From Wikipedia, the free encyclopedia
  (Redirected from Metro PCS)
Jump to navigation Jump to search
Industry Telecommunications
Predecessor General Wireless, Inc.,
MetroPCS Communications, Inc.
Founded 1994; 24 years ago (1994) (as General Wireless, Inc.)
Founder Roger D. Linquist and Malcolm Lorang
Headquarters Richardson, Texas, U.S.
Area served
United States
Key people
Thomas C. Keys, President of MetroPCS[1]
Products Wireless Phones
Services Cellphone Service
Owner T-Mobile US, Inc.

MetroPCS (stylized as metroPCS) is a prepaid wireless service in the United States that is part of T-Mobile US, Inc.. MetroPCS provides nationwide talk, text, and data depending on the plan services using GSM, HSPA, HSPA+ and 4G LTE networks. MetroPCS previously operated the fifth largest mobile telecommunications network in the United States using code division multiple access (hence "PCS" in their name). The legacy MetroPCS CDMA network was decommissioned on June 21, 2015.[2] Its legacy 4G network using LTE will be integrated with T-Mobile US's own 4G LTE network.

In October 2012, MetroPCS Communications reached an agreement to merge with T-Mobile USA, Inc., a deal that would "help the competing provider become more competitive with the other National Carriers".[3] The deal was a reverse merger for MetroPCS; following the closure of the merger on May 1, 2013, the combined company, now known as T-Mobile US, Inc., began trading on the New York Stock Exchange as TMUS.[4][5]

Reception and criticism[edit]

The launch of MetroPCS's LTE network was met with mixed reviews. GigaOM's Kevin Tofel noted that although the LTE network is based on 4G technology, "the infrastructure MetroPCS is using keeps speeds in the range of older 3G networks". Tofel measured data speeds "far slower than T-Mobile's HSPA+ network" but considered that users with only basic data requirements would find the no-contract deal "refreshing".[6] Referencing Tofel's review, Laptop Magazine's Corvida Raven concluded that MetroPCS "probably isn't using the best LTE technology."[7]

Slate's Farhad Manjoo panned the service by suggesting that MetroPCS was able to roll out 4G coverage sooner and cheaper than its competitors by offering only the Samsung Craft, a feature phone with sub-standard internet capabilities, as its launch device. Due to the quality of the device (described as being "designed not just to frustrate users but to get us to swear off ever using any phone again"), the network, and MetroPCS's decision to block video streaming services aside from YouTube under its "unlimited web" plan, Manjoo considered it a device designed to disappoint users excited for 4G.[8]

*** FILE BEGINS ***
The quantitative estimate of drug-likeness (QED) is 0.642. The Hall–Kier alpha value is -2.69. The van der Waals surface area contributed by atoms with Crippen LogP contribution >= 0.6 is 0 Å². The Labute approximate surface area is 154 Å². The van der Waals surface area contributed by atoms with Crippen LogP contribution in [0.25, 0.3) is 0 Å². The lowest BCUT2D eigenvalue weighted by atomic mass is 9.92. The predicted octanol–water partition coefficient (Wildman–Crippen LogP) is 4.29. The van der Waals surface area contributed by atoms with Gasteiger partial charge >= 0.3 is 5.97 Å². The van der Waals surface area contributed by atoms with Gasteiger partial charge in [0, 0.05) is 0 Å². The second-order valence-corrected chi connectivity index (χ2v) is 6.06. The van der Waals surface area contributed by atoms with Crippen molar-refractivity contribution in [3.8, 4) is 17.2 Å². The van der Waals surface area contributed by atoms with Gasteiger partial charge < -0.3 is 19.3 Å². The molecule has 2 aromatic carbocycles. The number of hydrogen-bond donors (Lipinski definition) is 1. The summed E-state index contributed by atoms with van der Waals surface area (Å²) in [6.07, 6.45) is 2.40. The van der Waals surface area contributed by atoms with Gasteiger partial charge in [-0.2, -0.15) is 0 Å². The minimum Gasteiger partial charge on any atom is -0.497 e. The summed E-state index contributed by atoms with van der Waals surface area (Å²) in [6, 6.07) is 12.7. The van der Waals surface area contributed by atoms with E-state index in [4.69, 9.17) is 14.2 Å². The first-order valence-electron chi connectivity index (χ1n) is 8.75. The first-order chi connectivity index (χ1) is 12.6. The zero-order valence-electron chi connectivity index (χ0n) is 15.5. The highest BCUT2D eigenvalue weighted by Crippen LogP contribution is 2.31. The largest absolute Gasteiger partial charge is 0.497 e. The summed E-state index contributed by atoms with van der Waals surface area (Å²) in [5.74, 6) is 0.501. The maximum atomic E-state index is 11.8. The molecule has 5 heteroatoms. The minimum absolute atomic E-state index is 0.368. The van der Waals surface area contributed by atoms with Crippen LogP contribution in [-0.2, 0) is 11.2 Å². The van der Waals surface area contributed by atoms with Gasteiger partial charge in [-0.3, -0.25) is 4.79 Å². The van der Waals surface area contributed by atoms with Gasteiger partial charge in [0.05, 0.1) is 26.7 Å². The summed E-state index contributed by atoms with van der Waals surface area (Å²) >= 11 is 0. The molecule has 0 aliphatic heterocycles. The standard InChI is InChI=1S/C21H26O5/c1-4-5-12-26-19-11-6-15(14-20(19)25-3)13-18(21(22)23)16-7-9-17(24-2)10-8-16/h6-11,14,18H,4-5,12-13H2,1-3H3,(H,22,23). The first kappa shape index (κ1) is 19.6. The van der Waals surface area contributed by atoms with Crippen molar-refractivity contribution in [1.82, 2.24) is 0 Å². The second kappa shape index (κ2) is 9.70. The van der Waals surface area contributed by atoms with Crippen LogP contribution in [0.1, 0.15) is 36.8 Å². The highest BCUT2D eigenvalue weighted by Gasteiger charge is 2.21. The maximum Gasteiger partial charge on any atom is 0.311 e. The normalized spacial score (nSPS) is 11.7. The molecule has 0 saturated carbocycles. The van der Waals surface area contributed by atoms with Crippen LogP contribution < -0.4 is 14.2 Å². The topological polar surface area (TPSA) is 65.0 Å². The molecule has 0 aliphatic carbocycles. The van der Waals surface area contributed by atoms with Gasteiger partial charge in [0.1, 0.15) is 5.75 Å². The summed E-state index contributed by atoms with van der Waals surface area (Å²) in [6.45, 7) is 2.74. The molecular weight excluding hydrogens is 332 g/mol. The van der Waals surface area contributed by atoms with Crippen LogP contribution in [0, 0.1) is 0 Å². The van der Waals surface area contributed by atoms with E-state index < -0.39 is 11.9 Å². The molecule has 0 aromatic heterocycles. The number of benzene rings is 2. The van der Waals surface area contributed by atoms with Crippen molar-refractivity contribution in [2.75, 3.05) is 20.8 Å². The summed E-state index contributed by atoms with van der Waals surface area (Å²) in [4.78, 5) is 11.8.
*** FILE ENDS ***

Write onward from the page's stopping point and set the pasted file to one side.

MetroPCS's TV commercial series (from 2010 to 2011) features two Indians, "Ranjit", played by veteran actor Anjul Nigam, and "Chad", who make fun of American popular culture, which received mixed reviews. Many Indians and Americans found it to be in bad taste and offensive, or even racist. (Due to the controversy, the campaign ended in late 2011 and was replaced with a new campaign slogan, "Everybody's moving to Metro".)[9]

Following its T-Mobile merger, MetroPCS began a national push, running ads with the tagline "Period Power". Although the ads are meant to show that there were no hidden fees in its prepaid plans, many users of social media took to a different meaning of "Period Power", thinking of a woman's menstrual cycle instead of cell phone plans.[10] The ads were still running as of January 2014 despite the negative attention on social media.


  1. ^ "Management & Board of Directors". T-Mobile USA. Archived from the original on June 16, 2018. Retrieved July 16, 2018. 
  2. ^ "T-Mobile shuts down MetroPCS legacy network". RCR Wireless. Retrieved September 18, 2015. 
  3. ^ "T-Mobile USA, MetroPCS to combine". Chicago Tribune. October 3, 2012. Retrieved October 3, 2012. 
  4. ^ "MetroPCS shareholders approve merger with T-Mobile USA". Reuters. Retrieved May 16, 2017. 
  5. ^ Rodriguez, Salvador. (May 1, 2013) Combined T-Mobile-MetroPCS debuts on N.Y. Stock Exchange as 'TMUS'. Retrieved on August 23, 2013.
  6. ^ Tofel, Kevin C. (November 26, 2010). "For $55, What Kind of LTE Experience Does MetroPCS Deliver?". GigaOM. Retrieved December 5, 2010. 
  7. ^ Raven, Corvida (November 26, 2010). "MetroPCS's LTE Service Tested, Found Wanting". Laptop Magazine. Bedford Communications Inc. Retrieved December 5, 2010. 
  8. ^ Manjoo, Farhad. "4G, Samsung Craft, MetroPCS: The worst cell phone on earth". Slate. Retrieved November 28, 2011. 
  9. ^ Edwards, Jim. "It's Racist But It Works: MetroPCS's "Ranjit and Chad" Commercials Boost Sales". BNET. Retrieved July 25, 2011. 
  10. ^ Best and worst tech commercials of 2013 Fox News Channel (12/09/2013)

See also[edit]